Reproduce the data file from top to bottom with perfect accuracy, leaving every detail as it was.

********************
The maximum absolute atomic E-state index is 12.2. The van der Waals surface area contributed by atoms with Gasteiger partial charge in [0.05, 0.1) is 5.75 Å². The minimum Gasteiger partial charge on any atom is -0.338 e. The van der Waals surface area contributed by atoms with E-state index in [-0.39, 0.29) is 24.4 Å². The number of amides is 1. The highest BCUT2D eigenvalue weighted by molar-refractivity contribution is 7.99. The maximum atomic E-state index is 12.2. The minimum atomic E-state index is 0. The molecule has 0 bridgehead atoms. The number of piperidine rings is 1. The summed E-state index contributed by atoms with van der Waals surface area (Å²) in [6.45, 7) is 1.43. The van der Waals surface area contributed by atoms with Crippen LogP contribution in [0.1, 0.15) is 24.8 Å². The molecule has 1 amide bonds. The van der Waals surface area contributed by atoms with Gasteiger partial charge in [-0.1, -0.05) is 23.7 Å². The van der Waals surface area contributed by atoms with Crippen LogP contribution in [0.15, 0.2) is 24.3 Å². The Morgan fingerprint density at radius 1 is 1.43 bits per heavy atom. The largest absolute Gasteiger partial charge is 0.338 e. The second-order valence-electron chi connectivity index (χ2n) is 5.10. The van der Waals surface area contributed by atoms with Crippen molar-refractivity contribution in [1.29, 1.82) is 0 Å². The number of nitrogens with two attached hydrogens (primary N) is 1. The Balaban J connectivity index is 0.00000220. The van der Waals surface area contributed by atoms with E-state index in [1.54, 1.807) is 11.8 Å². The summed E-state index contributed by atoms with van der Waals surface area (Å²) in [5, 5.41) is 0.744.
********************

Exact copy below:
The maximum absolute atomic E-state index is 12.2. The van der Waals surface area contributed by atoms with Gasteiger partial charge in [0.05, 0.1) is 5.75 Å². The minimum Gasteiger partial charge on any atom is -0.338 e. The van der Waals surface area contributed by atoms with E-state index in [-0.39, 0.29) is 24.4 Å². The number of amides is 1. The highest BCUT2D eigenvalue weighted by molar-refractivity contribution is 7.99. The maximum atomic E-state index is 12.2. The minimum atomic E-state index is 0. The molecule has 0 bridgehead atoms. The number of piperidine rings is 1. The summed E-state index contributed by atoms with van der Waals surface area (Å²) in [6.45, 7) is 1.43. The van der Waals surface area contributed by atoms with Crippen LogP contribution in [0.1, 0.15) is 24.8 Å². The molecule has 1 amide bonds. The van der Waals surface area contributed by atoms with Gasteiger partial charge in [-0.1, -0.05) is 23.7 Å². The van der Waals surface area contributed by atoms with Crippen LogP contribution in [0.15, 0.2) is 24.3 Å². The Morgan fingerprint density at radius 1 is 1.43 bits per heavy atom. The largest absolute Gasteiger partial charge is 0.338 e. The second-order valence-electron chi connectivity index (χ2n) is 5.10. The van der Waals surface area contributed by atoms with Crippen molar-refractivity contribution in [1.29, 1.82) is 0 Å². The number of nitrogens with two attached hydrogens (primary N) is 1. The Balaban J connectivity index is 0.00000220. The van der Waals surface area contributed by atoms with E-state index in [1.54, 1.807) is 11.8 Å². The summed E-state index contributed by atoms with van der Waals surface area (Å²) in [5, 5.41) is 0.744.